JW: I wrote the first half of the movie four years ago, and then I put it in a drawer. I didn’t quite know what to do with it, and then I got busy with other acting jobs. I wasn’t sure what the thread was in terms of my progression as an artist or as a storyteller. I came back to it about two years ago. I had a renewed interest in the initial kernel of the story, which was this new, experimental, non-traditional family that two-best-friends enter into and the ripple effect among the friend group. I was really interested in the group of friends and that dynamic, how the friendships change. How the romantic relationships change, how the evolution and nature of love-of-family evolves as they get older? How one couple’s choice impacts the other, and how people feel judged — “oh, you’re doing it this way,” “what’s the matter with the way we’re doing it?,” and all of those responses in the group dynamic. So that was when I wrote the Vermont scene and that big climax for all eight characters. That’s when I got re-invested in it. And ironically, we finished that first draft two years ago this month. And then we wrapped the film a year after that. So it’s actually been a swift process from the finishing of the first draft, swifter than the other two, by far.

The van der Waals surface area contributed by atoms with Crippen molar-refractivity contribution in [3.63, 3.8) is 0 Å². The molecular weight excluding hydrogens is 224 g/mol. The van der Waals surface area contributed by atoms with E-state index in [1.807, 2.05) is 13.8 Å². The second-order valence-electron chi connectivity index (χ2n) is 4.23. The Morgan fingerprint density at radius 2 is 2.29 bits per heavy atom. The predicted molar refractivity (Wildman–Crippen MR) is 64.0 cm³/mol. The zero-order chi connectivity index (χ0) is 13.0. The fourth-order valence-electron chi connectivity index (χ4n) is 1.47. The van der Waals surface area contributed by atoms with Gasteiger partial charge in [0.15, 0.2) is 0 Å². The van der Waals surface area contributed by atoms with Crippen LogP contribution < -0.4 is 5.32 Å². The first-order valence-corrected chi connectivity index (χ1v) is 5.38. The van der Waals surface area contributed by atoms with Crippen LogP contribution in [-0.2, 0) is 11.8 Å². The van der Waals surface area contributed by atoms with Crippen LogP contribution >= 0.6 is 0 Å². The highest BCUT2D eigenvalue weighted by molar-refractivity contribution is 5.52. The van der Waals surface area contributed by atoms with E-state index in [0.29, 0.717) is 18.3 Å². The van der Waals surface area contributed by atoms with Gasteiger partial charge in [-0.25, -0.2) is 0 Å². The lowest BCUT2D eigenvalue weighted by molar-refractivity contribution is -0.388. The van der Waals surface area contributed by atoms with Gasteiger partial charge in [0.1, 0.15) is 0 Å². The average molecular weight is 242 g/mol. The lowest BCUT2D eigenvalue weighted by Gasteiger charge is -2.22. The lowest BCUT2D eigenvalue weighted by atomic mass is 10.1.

SS: I am curious. They say that a film is written three times, the screenplay —
JW: Yes, the shooting —
SS: and the editing.
JW: A hundred percent!
SS: Did the story change a lot?